There is little doubt that the success of darts on the whole has been partly attributed to that of the TV coverage that Sky Sport has offered. It’s been hosting the PDC World Darts Championship, amongst others, for over 25 years now and has been a huge reason to the increase in popularity of the sport and the availability of it on TV.
Sky Sports’ coverage of darts started in 1993/94 when the were filming the World Championships at the Circus Tavern. Back then, the total prizemoney was that of £64,000. The growth has now meant that the tournament gets a prize pot of £2.5 milliion, making it by far the most lucrative on tour. In total, Sky offer over 60 day’s worth of darts a year, which includes other tournaments such as the Premier League, World Matchplay, Grand Slam of Darts, World Grand Prix and World Cup of Darts.
The prizemoney for the 2020/21 season has been set at £2.5million, the same as the previous year but some £700,000 more than in 2017/18. The £700,000 increase was the largest single increase for any darts World Championship and even darts as a sport. The winner will take home a cheque worth £500,000. Many are also predicting that in the next 10 years the winners cheque will be around the £1 million mark, which will be a mightily impressive feat given where the sport has come from.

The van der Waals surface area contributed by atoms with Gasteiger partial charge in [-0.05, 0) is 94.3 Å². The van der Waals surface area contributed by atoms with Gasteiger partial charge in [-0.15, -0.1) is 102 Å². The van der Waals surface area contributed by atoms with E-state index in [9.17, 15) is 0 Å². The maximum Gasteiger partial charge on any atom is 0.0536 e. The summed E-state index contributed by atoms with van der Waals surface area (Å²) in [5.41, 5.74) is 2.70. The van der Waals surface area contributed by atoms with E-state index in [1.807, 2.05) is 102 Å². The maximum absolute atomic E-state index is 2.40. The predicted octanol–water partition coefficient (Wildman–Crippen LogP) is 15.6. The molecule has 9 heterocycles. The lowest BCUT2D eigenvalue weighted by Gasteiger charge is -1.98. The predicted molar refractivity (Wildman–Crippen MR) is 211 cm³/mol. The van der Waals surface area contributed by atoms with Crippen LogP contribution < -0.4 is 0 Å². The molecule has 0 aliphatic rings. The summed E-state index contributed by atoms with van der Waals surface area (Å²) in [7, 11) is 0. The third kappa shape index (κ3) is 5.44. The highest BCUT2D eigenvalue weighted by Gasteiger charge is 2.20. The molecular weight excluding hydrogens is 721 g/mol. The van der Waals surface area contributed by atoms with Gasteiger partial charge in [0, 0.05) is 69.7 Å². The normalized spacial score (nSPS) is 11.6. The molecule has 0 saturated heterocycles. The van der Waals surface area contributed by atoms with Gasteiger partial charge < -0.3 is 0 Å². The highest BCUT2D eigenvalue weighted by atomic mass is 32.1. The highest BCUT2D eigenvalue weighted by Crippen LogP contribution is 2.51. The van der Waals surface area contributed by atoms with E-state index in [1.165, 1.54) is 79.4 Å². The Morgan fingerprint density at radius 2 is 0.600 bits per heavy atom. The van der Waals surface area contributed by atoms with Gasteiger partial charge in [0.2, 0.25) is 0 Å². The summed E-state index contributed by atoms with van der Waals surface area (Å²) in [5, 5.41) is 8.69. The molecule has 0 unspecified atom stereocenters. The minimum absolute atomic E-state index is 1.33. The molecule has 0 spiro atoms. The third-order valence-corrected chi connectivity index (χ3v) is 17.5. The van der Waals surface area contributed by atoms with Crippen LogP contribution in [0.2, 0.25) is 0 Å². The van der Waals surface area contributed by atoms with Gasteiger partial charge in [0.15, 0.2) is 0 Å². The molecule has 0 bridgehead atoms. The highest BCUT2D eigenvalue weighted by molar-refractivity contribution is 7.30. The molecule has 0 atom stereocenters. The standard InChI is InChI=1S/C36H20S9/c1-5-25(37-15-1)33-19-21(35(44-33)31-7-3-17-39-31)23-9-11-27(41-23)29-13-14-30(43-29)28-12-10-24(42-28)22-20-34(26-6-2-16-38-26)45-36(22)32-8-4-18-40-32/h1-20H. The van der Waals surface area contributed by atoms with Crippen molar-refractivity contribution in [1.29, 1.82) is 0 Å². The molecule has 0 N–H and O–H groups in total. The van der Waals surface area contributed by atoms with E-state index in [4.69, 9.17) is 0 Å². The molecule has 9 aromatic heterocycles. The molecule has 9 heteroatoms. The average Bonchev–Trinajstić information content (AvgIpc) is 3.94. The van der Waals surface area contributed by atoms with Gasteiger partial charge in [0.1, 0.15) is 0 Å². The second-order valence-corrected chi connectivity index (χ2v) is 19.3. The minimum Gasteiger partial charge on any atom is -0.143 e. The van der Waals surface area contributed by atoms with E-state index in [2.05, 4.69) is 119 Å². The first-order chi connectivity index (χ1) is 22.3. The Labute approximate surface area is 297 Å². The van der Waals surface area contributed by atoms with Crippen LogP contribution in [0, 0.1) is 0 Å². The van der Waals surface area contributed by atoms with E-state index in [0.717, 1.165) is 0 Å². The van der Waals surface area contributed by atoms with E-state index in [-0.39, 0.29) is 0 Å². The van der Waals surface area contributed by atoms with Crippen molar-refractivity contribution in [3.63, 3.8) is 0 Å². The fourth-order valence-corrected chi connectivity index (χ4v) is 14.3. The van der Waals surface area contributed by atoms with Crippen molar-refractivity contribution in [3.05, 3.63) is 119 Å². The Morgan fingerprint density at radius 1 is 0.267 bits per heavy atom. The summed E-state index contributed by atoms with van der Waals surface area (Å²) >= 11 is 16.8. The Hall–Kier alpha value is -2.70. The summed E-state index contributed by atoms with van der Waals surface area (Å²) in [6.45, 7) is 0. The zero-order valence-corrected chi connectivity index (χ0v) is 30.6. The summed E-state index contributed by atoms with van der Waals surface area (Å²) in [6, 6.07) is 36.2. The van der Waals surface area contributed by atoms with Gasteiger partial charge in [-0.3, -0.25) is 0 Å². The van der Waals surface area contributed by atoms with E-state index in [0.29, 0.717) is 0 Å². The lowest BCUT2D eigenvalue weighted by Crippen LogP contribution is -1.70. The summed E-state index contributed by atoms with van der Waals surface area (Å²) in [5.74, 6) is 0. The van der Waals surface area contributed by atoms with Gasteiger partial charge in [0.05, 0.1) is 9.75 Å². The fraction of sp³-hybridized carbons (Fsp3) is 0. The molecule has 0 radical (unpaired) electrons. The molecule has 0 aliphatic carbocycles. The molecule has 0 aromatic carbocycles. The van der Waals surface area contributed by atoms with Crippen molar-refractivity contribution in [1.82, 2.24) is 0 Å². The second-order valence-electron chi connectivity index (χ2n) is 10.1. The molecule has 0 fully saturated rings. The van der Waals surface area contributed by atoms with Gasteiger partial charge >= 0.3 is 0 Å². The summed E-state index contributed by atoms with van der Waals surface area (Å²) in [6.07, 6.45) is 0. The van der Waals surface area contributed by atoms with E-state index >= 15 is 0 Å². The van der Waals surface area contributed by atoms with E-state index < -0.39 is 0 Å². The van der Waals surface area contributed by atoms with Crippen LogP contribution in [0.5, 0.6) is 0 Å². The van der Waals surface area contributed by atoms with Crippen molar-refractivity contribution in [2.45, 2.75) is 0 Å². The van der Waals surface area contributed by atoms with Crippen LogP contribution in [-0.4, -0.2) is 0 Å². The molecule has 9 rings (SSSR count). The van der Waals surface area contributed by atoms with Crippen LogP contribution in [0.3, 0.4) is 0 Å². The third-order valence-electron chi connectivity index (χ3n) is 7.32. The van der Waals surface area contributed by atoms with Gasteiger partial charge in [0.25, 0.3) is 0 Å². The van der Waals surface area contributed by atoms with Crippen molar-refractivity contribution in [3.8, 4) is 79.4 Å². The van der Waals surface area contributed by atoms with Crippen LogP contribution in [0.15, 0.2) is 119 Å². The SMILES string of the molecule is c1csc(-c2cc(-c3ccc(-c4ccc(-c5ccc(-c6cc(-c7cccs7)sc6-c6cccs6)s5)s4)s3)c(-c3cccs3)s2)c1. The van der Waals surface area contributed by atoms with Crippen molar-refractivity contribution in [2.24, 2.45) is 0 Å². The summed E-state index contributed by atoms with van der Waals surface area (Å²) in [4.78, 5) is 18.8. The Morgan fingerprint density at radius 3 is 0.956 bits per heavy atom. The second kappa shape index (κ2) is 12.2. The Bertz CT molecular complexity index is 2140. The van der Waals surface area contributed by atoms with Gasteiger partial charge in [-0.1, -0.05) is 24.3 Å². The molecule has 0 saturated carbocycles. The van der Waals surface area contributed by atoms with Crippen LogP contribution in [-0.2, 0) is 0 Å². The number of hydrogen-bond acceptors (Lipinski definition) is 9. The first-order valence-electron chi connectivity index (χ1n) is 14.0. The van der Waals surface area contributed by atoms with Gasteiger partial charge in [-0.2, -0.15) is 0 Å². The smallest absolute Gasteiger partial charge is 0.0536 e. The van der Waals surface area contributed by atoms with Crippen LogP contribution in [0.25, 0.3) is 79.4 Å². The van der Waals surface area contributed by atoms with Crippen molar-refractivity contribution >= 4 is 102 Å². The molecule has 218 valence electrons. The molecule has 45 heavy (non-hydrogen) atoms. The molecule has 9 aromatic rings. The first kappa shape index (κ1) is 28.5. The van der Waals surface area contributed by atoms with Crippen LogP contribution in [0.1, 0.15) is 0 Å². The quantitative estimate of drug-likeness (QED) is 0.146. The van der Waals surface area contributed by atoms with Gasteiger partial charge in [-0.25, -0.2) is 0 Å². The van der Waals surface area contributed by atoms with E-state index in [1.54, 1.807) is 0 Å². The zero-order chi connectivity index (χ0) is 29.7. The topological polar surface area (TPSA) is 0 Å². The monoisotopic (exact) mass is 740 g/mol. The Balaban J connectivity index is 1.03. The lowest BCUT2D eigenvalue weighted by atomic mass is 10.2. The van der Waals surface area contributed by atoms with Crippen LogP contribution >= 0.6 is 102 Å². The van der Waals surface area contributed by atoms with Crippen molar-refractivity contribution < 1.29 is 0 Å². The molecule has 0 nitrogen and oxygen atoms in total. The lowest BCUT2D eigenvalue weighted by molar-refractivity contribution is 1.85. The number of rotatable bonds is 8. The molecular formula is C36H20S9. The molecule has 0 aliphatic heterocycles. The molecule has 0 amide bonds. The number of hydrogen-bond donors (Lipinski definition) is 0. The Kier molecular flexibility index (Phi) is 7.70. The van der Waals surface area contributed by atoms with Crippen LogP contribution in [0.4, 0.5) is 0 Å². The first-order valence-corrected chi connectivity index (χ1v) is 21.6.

Three years previously, for the 2017/18 World Championships, the prize money was split from the total pot of £1.8million, which was in itself an increase of £150,000 from the 2016/17 championship. The winner, Rob Cross, went home with a cheque for £400,000. At this time this was the highest payout that there had ever been.